Cervical neoplasia represents a spectrum of disease that most commonly affects women during their 40s and 50s. The earliest preinvasive changes, which are squamous intraepithelial lesions, are asymptomatic and usually diagnosed by Pap smear. The intraepithelial neoplasia (mild, moderate or severe) is limited to the cervical epithelium. As invasion occurs, the neoplastic cells penetrate the underlying basement membrane and invade the stroma with the potential for widespread dissemination.
The squamocolumnar junction (SCJ), an area of rapid cell turnover and squamous metaplasia, is the site of this oncogenic transformation. In young women of childbearing age, the SCJ is usually readily visible on the ectocervix. As the cervical epithelium matures, the SCJ may recede within the endocervical canal. This makes the SCJ difficult to visualize and to adequately sample. The importance of adequate sampling of the SCJ in each patient cannot be overemphasized. At the site of metaplastic transformation, the HPV is incorporated into the host DNA, and oncogenesis is initiated.
Since its introduction in the 1940s, the Pap smear has been the standard method of cytologic screening of the cervix. Although the false-negative rate of screening Pap smears in the general population reportedly has been as high as 20 to 45 percent, annual screening could lower that rate.12 The American College of Obstetricians and Gynecologists (ACOG), the American Academy of Family Physicians and the U.S. Preventive Services Task Force recommend that all women receive screening Pap smears at the onset of sexual activity or at 18 years of age, because strong evidence supports the theory that routine screening with Pap smears will lower the rate of cervical cancer.12–14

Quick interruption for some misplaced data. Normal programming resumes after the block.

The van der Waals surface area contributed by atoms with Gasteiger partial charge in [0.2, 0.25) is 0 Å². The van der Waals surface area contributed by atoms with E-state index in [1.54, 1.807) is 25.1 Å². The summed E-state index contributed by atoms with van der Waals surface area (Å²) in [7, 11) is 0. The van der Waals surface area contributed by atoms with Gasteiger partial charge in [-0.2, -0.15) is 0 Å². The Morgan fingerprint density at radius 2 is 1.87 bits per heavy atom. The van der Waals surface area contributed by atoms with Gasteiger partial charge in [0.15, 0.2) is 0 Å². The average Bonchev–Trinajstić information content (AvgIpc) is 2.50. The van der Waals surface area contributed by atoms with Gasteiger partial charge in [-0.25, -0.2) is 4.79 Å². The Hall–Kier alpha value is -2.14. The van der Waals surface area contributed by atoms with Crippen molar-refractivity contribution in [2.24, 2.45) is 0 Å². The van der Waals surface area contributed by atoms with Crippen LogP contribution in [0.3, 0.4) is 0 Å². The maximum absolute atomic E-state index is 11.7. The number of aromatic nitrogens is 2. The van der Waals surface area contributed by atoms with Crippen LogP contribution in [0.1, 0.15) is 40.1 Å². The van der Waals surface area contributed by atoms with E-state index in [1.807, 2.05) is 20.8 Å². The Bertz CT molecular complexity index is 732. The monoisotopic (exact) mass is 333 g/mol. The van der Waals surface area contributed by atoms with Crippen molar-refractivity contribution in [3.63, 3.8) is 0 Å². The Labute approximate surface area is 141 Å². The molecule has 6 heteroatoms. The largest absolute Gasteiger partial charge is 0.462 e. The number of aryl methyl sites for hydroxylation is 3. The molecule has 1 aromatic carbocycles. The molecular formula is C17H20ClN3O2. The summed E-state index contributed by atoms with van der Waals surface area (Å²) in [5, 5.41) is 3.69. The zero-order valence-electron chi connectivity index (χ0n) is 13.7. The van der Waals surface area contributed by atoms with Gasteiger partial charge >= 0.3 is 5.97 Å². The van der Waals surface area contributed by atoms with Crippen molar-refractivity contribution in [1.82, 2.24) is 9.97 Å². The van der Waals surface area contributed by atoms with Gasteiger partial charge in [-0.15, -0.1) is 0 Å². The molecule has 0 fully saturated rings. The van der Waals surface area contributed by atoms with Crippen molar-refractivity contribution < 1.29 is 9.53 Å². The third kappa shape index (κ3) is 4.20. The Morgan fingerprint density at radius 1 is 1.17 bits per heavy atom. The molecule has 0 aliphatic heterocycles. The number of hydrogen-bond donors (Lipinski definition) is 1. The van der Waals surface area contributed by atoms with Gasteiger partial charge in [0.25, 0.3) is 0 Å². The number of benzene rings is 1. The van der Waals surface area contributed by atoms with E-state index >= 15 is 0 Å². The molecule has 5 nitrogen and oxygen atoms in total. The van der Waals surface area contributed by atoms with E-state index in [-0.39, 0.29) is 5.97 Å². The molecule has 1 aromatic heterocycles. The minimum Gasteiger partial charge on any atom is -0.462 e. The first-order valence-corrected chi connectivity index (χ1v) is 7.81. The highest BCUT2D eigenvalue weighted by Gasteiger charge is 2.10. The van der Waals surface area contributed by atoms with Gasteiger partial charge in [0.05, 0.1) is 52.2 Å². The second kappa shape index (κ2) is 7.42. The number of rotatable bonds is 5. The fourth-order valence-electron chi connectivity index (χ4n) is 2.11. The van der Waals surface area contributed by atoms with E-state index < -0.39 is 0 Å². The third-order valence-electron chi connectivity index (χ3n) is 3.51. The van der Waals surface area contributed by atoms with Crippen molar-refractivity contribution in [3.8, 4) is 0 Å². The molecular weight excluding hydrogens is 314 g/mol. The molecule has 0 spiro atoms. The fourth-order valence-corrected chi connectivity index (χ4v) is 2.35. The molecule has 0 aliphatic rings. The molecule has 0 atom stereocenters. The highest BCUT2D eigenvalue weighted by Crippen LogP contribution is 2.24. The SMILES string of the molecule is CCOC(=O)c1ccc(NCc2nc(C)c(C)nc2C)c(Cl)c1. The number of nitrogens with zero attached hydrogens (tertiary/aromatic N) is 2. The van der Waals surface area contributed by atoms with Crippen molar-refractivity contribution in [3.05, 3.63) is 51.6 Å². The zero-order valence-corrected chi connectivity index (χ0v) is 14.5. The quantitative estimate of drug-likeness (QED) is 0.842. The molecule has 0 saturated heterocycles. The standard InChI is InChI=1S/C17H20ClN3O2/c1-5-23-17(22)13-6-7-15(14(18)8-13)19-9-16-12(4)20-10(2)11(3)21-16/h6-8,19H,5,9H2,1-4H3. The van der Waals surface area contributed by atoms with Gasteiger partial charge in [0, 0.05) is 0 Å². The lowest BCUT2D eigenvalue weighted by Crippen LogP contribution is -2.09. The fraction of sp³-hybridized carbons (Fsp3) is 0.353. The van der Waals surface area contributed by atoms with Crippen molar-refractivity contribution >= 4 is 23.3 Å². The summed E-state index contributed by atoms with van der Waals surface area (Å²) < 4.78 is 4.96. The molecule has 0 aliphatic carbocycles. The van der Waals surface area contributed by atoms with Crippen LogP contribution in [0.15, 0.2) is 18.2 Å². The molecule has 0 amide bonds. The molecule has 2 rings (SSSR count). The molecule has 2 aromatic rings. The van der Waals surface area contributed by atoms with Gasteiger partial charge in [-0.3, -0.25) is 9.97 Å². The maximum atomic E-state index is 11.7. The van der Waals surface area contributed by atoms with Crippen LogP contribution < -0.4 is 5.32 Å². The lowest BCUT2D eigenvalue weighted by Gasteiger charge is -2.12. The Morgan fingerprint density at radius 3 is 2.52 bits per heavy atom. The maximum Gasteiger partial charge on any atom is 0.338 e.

Once three normal annual Pap smears are documented, the interval for continued surveillance with screening Pap smears may be lengthened at the discretion of the physician and the patient.15 Inadequately screened populations, such as women more than 65 years of age, Hispanic and African-American women and indigent women, account for 25 percent of the cases of cervical cancer and 41 percent of deaths resulting from the disease.15 Sixty percent of women who are diagnosed with invasive cervical cancer have not had a Pap smear in the past five years.16 Women who present for medical care should have initial screening, as well as ongoing surveillance, for the presence of cervical neoplasia.
Pap smears that suggest invasive disease require further evaluation by colposcopy, colposcopic-directed biopsy and endocervical curettage. Colposcopy offers direct visualization of the cervix with an opportunity to biopsy sites of abnormality. Although colposcopy requires additional training to properly differentiate between normal and abnormal epithelium and additional expense to set up the proper equipment to perform the procedure, family physicians can and do perform the procedure as a part of their outpatient practice.
In the past few years, researchers have introduced several new cervical cytology technologies that attempt to increase the sensitivity and decrease the false-negative rate of the conventional screening methodology.16 Two automated rescreening devices are presently labeled by the U.S. Food and Drug Administration: the AutoPap 300 QC (NeoPath, Redmond, Wash.) and the PapNet (Neuromedical Systems, Suffern, N.Y.). Both are intended to identify possible false-negative results in previously manually screened Pap smears.